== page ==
Dirty money has never been a more literal term. Researchers say that 1 in every 12 bank cards has fecal bacteria on it. One in seven bills are contaminated, too. So when you head out shopping, you might want to bring along a bottle of hand sanitizer.
Cleveland Clinic is a non-profit academic medical center. Advertising on our site helps support our mission. We do not endorse non-Cleveland Clinic products or services. Policy
Alan Taege, MD, a doctor who treats infectious diseases, says that money and other things that get touched multiple times by different people are likely to pick up all kinds of germs.
“We pass credit cards from our hands to someone else, back and forth, and it’s not at all unusual for the cards to be contaminated with bacteria,” he says.
Bacteria spread fast, and cell phones and handbags also are hot spots for germs, experts say.
3 simple tips to avoid getting sick
Dr. Taege says you can decrease your chances of getting sick while you shop you by doing the following:
- Wipe down your credit cards after using them.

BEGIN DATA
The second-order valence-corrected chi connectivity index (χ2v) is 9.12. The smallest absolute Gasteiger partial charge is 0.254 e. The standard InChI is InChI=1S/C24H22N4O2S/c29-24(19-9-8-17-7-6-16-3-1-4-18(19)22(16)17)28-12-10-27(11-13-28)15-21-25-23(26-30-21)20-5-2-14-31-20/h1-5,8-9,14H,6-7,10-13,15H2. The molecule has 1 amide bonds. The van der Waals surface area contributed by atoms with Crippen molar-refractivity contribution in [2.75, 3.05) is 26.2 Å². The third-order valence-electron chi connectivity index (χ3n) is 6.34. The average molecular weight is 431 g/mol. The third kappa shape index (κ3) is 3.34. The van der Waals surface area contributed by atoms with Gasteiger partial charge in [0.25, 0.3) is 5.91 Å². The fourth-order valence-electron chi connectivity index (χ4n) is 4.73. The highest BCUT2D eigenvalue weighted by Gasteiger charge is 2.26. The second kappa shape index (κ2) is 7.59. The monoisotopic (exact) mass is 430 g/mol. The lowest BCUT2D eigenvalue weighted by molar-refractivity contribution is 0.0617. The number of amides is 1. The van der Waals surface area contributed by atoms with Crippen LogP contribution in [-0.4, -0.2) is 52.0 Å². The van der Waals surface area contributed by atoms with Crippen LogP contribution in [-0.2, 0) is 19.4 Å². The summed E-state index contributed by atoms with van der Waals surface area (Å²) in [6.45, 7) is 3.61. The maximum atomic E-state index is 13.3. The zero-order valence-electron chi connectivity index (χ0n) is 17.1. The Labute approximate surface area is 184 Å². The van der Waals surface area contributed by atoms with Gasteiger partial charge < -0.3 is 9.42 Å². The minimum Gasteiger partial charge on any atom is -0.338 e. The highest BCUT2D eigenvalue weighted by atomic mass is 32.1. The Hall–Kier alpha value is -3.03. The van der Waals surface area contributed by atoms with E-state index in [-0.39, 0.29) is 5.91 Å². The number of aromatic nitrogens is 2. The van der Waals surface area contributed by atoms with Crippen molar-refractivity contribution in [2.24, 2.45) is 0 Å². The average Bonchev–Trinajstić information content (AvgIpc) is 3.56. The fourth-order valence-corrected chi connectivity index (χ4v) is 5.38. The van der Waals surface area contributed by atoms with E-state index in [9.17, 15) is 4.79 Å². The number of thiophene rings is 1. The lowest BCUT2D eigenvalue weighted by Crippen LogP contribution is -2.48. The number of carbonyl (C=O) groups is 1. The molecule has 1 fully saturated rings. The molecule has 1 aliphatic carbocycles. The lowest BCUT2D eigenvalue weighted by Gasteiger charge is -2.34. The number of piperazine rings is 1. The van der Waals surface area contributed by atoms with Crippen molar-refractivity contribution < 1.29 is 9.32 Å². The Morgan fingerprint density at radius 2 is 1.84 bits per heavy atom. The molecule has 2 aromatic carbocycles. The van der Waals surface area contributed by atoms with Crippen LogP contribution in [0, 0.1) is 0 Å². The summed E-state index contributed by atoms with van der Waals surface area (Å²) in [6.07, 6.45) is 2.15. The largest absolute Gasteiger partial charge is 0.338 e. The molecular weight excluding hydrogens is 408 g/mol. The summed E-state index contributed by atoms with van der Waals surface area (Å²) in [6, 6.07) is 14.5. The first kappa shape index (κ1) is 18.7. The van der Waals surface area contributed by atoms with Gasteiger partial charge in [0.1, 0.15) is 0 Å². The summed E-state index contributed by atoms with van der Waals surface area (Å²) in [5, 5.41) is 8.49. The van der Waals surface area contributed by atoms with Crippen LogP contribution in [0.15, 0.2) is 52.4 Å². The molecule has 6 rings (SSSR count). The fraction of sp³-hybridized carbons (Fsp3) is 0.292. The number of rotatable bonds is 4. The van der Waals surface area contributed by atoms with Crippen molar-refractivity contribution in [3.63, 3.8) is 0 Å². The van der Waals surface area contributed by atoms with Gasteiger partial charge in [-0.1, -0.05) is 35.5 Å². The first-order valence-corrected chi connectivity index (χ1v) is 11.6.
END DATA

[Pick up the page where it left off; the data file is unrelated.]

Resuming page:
- Wash your hands as much as possible.
- Use alcohol-based hand sanitizers as a secondary option to soap and water.
Alcohol-based sanitizers “may not be perfect, but they help,” he says.
Also, try to avoid touching your eyes and your mouth while shopping. You allow bacteria entry to the inside of your body when you touch your eyes and mouth Dr. Taege says.
How we know about these germs
In a 2012 study, researchers at Queen Mary University in London swabbed the hands, money, and credit cards of nearly 300 people.
They found bacteria on the hands of 11% of the people, on 8% of the credit cards, and on 6% of the bills they tested.
The organisms they found included staphylococcal “staph” bacteria, which are responsible for many infections, from mild to serious. They also found fecal matter that comes from stool in the gastrointestinal tract.
This is why it’s important to be mindful of germs, especially during the busy holiday shopping season.